Kulu Mele presents: Wemilere, Parade of the Orishas

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The Parade of the Orishas is at Taller Puertorriqueño this weekend. (Photo by Jaci Downs.)
The Parade of the Orishas is at Taller Puertorriqueño this weekend. (Photo by Jaci Downs.)

On Saturday, February 16, as part of a collaboration between Taller Puertorriqueño and the African American Museum in Philadelphia, Kulu Mele African Dance and Drum Ensemble will host Wemilere: Parade of the Orishas. Wemilere is a celebration of eight of the most revered Orishas (deities) in Yoruba culture: Elegba, Ogun, Ochosi, Oshun, Yemaya, Shango, Oya, and Obatala.

The event will open with Afro-Cuban drumming as well as a dance performance that highlights the connectedness of African and Afro-Caribbean music through ancient Yoruba tradition.

For the past 50 years, the Philly-based Kulu Mele has honored this tradition of cultural dialogue through live performances and education throughout the world, carrying the spirit of the Orishas with them.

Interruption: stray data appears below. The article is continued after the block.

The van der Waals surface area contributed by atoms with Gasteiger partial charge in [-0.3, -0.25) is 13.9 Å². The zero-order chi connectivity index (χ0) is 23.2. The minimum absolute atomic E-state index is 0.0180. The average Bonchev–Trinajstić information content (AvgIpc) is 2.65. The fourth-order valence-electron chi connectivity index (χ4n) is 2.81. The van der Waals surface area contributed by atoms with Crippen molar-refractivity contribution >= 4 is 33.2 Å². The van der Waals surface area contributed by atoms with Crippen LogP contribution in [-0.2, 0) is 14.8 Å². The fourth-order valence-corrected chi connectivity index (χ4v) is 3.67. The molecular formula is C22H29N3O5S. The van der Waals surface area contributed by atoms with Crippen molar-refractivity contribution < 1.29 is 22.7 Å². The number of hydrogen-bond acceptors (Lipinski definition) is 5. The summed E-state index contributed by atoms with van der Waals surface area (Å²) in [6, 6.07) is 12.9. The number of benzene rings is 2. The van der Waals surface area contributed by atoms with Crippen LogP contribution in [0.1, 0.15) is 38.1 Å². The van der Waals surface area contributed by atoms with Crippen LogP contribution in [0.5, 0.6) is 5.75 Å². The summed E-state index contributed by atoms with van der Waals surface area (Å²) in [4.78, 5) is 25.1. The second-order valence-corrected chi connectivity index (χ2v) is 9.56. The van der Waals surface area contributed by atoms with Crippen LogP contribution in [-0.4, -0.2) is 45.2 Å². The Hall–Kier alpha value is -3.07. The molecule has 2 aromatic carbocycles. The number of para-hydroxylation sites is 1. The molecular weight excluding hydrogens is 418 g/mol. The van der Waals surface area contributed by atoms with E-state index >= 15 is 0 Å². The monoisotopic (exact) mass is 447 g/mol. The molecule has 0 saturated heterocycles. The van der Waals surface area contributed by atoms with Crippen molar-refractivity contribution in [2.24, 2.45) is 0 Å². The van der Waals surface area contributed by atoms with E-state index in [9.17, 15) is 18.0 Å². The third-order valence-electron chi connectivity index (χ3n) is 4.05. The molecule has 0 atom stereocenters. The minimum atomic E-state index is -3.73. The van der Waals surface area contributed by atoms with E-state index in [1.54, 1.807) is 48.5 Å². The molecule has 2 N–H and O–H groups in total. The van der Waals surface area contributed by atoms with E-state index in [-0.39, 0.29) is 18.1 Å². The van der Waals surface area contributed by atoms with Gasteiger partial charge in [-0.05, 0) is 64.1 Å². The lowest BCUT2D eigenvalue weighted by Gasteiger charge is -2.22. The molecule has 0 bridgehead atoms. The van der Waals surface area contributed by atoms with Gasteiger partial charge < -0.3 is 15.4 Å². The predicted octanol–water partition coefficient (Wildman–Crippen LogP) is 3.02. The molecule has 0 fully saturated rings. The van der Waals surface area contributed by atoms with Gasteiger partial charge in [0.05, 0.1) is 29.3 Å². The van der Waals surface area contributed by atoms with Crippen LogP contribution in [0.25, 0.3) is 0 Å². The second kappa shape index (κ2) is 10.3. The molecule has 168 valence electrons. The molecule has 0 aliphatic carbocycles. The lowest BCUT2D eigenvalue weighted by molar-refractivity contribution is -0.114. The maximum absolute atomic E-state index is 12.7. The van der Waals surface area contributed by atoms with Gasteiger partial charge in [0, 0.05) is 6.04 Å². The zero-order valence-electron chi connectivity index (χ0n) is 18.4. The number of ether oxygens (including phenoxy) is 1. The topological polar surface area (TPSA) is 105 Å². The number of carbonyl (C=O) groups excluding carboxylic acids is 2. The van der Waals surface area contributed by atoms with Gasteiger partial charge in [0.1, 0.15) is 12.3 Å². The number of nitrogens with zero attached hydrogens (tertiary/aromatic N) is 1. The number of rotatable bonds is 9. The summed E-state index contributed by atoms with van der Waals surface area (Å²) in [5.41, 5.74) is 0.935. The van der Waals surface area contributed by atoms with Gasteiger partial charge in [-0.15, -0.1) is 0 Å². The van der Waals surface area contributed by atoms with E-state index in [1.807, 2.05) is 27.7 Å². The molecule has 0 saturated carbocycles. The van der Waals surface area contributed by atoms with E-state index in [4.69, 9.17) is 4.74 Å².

In a 1984 interview with Rolling Stone magazine, acclaimed scholar and author Robert Farris Thompson makes a trip to Haiti to explore of Yoruba language, spirituality, and music. Farris remarks on the deep African roots of global music and dance: “Most of our ballroom dancing is Africanized. The rhumba, the tango, even tap-dancing and the Lindy. Even cheerleading incorporates some apparent Kongo gestures: left hand on hip, right hand raised twirling a baton. It worked its way up from New Orleans’ Vodun Rara bands into the Dallas Cowboys’ halftime show.”

In all of his work (including the classic anthropological work Flash of the Spirit: Afro-American and African Art and Philosophy) Thompson posits African American and Afro-Caribbean culture as the product of a deep and ancient transatlantic dialogue between the African continent and her children who were displaced by the slave trade throughout the Western hemisphere. Showing up in the mainland U.S., Cuba, Haiti, Barbados, Brazil, Puerto Rico, and beyond, this cultural connection and dialogue lives on in the religious practices, art, and popular music of today.

The evening will conclude with an open Q&A.

The celebration happens at Taller Puertorriqueño (2600 North 5th Street) from 5pm to 7pm. It's free and open to the public. For information on accessibility, call 215-426-3311.

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